Finally, the greens are noticeably firmer than you typically find in this part of the world. Every time you play onto them you need to be precise, both with your landing spot and the spin. For the four members of team Golf Monthly, this meant regularly missing the green with chip shots. Oh dear.
I realise that all of this makes it sound as if Sawgrass is incredibly difficult. Well, it is and it isn’t. To shoot a good score – whatever that may be for you – you certainly need to bring your A game. However, apart from in the water, it is hard to lose golf balls here. This means that even if you’re struggling, there is plenty to play for as you attempt to negotiate the final three holes.
A terrific trio
The first 15 holes at Sawgrass are excellent in their own right. Interesting, varied and exciting, they are a worthy precursor to the final three-hole stretch. Like the Old Course at St Andrews, these holes are in the back of your mind throughout the round. As you walk up towards the 16th fairway, you get your first sight of the 17th green. Wow. It is hidden from the rest of the golf course, which only adds to the excitement when it is suddenly unveiled.
For me, there was something quite surreal about this experience. Those distant memories of hours spent in front of my computer came flooding back. The teenage me was itching to take it on. As I walked down onto the 17th tee, our caddie said, “Ok, here it is guys, you have 125 yards.” Simple. As a 5-hadicapper, I’d like to think I have the ability to hit the green from this yardage more often than not. And yet, in this instance, the difficulty lay in picking the wind.
With water surrounding the green, I found myself instantly second- and third-guessing myself. You don’t want to be long, but you don’t want to be short; you want to hit the middle of the green, but it is fast and slopey, so you don’t want to be too far from the flag. The negative thoughts were stacking up. For what it’s worth, my ball pitched on the very left flank of the green and then spun left and into the water. Plop.
A visceral experience
I must admit that as I walked off the 17th green, I was disappointed. It was all over so quickly – I wanted another go. Thankfully, I soon arrived on the 18th tee, staring at a tee shot that’s simultaneously intimidating and inviting. I could imagine the crowds flanking the left side of this hole, and with water separating the fans from the fairway, I could feel the pressure of trying to make a score to win the tournament. In many ways, this is the real appeal of playing TPC Sawgrass.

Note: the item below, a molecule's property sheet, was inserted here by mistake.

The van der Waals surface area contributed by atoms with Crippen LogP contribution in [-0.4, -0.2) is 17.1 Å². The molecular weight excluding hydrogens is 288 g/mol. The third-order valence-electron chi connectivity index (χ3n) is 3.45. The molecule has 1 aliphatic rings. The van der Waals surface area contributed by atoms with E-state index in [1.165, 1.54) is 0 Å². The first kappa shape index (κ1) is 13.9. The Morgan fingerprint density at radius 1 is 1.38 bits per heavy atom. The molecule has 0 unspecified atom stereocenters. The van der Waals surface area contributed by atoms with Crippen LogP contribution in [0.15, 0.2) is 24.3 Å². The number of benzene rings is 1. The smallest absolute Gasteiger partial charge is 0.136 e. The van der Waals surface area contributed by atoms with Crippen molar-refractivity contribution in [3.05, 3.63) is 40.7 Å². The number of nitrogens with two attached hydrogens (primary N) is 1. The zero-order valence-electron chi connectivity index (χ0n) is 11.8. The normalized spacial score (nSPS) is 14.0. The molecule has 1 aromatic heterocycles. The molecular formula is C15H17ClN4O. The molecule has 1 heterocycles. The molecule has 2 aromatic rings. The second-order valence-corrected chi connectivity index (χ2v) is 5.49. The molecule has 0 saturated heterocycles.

Beman’s vision of creating an exciting Stadium course and Dye’s skill in bringing it to life not only creates a fantastic spectator event, but it has given way to a truly visceral golfing experience for those lucky enough to play it. However you fare during this three-hole stretch, your golf game is suddenly comparable to the world’s best. No other sport allows you to make such a direct assessment and whatever the result, it is exhilarating.
The course as a whole, but particularly the final three holes, are as much a test of nerve as they are of skill. This is why the roster of past champions is so impressive. To make it onto the PGA Tour you need the skill to hit every shot in the book, but to win the Players Championship you need the X Factor – that intangible thing that separates the very best from the rest.
The great thing about golf is that it gives amateurs the chance to feel it for themselves, and that was certainly my experience. By taking on these shots and picturing the crowds, you get an indelible sense for what it must be like to compete here for real. Exciting and daunting for any golfer, playing TPC Sawgrass is a bucket-list experience.
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In his current role, Neil is responsible for testing drivers and golf balls. Having been a part of the Golf Monthly team for over 15 years and playing off a handicap of 3, he has the experience to compare performance between models, brands and generations. For 2022 he thinks the main trend in drivers is: "In a word, consistency. Whilst all the brands are talking about ball speed (and the new drivers are certainly long), my biggest finding has been how much more consistent the ball flights are. Mishits don't seem to be causing the same level of drop-off or increase in the spin numbers. This means that more shots seem to be flying the way you want them to!" As far as golf balls are concerned the biggest development is in the, "three piece, non-Tour, urethane-covered section. For regular golfers, these models offer superb performance at both ends of the bag without denting your wallet quite as much as the premium Tour-played options."
Originally working with the best coaches in the UK to produce instruction content, he is now the brand's Digital Editor and covers everything from Tour player interviews to gear reviews. In his time at Golf Monthly, he has covered equipment launches that date back well over a decade. He clearly remembers the launch of the Callaway and Nike square drivers as well as the white TaylorMade driver families, such as the RocketBallz! If you take a look at the Golf Monthly YouTube channel, you'll see his equipment videos dating back over a decade! He has also conducted 'What's In The Bag' interviews with many of the game's best players like Rory McIlroy, Dustin Johnson and Jon Rahm. Over the years, Neil has tested a vast array of products in each category and at drastically different price-points.
Neil is currently playing: Driver: TaylorMade Stealth Plus Fairway Wood: Titleist TSR2 Hybrid: Titleist TS3 Irons (4-9): Mizuno JPX 919 Forged Wedges: Titleist Vokey SM7 46˚, 50˚, 54˚, 60˚ Putter: Odyssey Triple Track Ten Ball: Titleist Pro V1X